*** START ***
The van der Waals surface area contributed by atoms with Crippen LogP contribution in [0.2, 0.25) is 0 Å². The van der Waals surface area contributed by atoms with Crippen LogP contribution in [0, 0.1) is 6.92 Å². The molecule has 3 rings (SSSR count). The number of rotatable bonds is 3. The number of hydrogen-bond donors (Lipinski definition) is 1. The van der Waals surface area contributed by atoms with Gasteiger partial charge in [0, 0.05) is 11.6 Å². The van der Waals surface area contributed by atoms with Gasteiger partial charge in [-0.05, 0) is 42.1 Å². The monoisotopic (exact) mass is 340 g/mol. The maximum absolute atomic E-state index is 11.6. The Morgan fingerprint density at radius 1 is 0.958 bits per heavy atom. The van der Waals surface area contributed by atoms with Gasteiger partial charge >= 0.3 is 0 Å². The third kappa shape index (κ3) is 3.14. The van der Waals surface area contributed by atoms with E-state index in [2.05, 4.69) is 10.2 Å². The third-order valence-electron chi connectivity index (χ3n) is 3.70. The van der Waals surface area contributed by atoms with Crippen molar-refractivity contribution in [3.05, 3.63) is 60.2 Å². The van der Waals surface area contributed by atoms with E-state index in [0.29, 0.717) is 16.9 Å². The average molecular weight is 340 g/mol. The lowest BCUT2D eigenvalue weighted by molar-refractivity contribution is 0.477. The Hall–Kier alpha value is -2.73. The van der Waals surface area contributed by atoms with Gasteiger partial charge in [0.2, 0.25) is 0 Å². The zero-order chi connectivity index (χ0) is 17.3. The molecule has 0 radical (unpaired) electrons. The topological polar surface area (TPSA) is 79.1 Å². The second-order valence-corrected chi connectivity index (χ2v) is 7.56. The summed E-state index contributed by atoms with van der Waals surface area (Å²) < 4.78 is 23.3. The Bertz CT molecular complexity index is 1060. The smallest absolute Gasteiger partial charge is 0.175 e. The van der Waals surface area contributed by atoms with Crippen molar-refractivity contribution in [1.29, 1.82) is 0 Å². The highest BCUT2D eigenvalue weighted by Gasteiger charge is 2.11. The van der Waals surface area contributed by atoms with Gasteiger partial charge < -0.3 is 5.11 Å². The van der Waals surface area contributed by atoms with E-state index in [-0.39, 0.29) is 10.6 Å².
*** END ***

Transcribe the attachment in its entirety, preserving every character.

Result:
The van der Waals surface area contributed by atoms with Crippen LogP contribution in [0.2, 0.25) is 0 Å². The van der Waals surface area contributed by atoms with Crippen LogP contribution in [0, 0.1) is 6.92 Å². The molecule has 3 rings (SSSR count). The number of rotatable bonds is 3. The number of hydrogen-bond donors (Lipinski definition) is 1. The van der Waals surface area contributed by atoms with Gasteiger partial charge in [0, 0.05) is 11.6 Å². The van der Waals surface area contributed by atoms with Gasteiger partial charge in [-0.05, 0) is 42.1 Å². The monoisotopic (exact) mass is 340 g/mol. The maximum absolute atomic E-state index is 11.6. The Morgan fingerprint density at radius 1 is 0.958 bits per heavy atom. The van der Waals surface area contributed by atoms with Gasteiger partial charge >= 0.3 is 0 Å². The third kappa shape index (κ3) is 3.14. The van der Waals surface area contributed by atoms with E-state index in [2.05, 4.69) is 10.2 Å². The third-order valence-electron chi connectivity index (χ3n) is 3.70. The van der Waals surface area contributed by atoms with Crippen molar-refractivity contribution in [3.05, 3.63) is 60.2 Å². The van der Waals surface area contributed by atoms with E-state index in [0.29, 0.717) is 16.9 Å². The average molecular weight is 340 g/mol. The lowest BCUT2D eigenvalue weighted by molar-refractivity contribution is 0.477. The Hall–Kier alpha value is -2.73. The van der Waals surface area contributed by atoms with Gasteiger partial charge in [0.2, 0.25) is 0 Å². The zero-order chi connectivity index (χ0) is 17.3. The molecule has 0 radical (unpaired) electrons. The topological polar surface area (TPSA) is 79.1 Å². The second-order valence-corrected chi connectivity index (χ2v) is 7.56. The summed E-state index contributed by atoms with van der Waals surface area (Å²) < 4.78 is 23.3. The Bertz CT molecular complexity index is 1060. The smallest absolute Gasteiger partial charge is 0.175 e. The van der Waals surface area contributed by atoms with Crippen molar-refractivity contribution in [1.29, 1.82) is 0 Å². The highest BCUT2D eigenvalue weighted by Gasteiger charge is 2.11. The van der Waals surface area contributed by atoms with Gasteiger partial charge < -0.3 is 5.11 Å². The van der Waals surface area contributed by atoms with E-state index in [-0.39, 0.29) is 10.6 Å².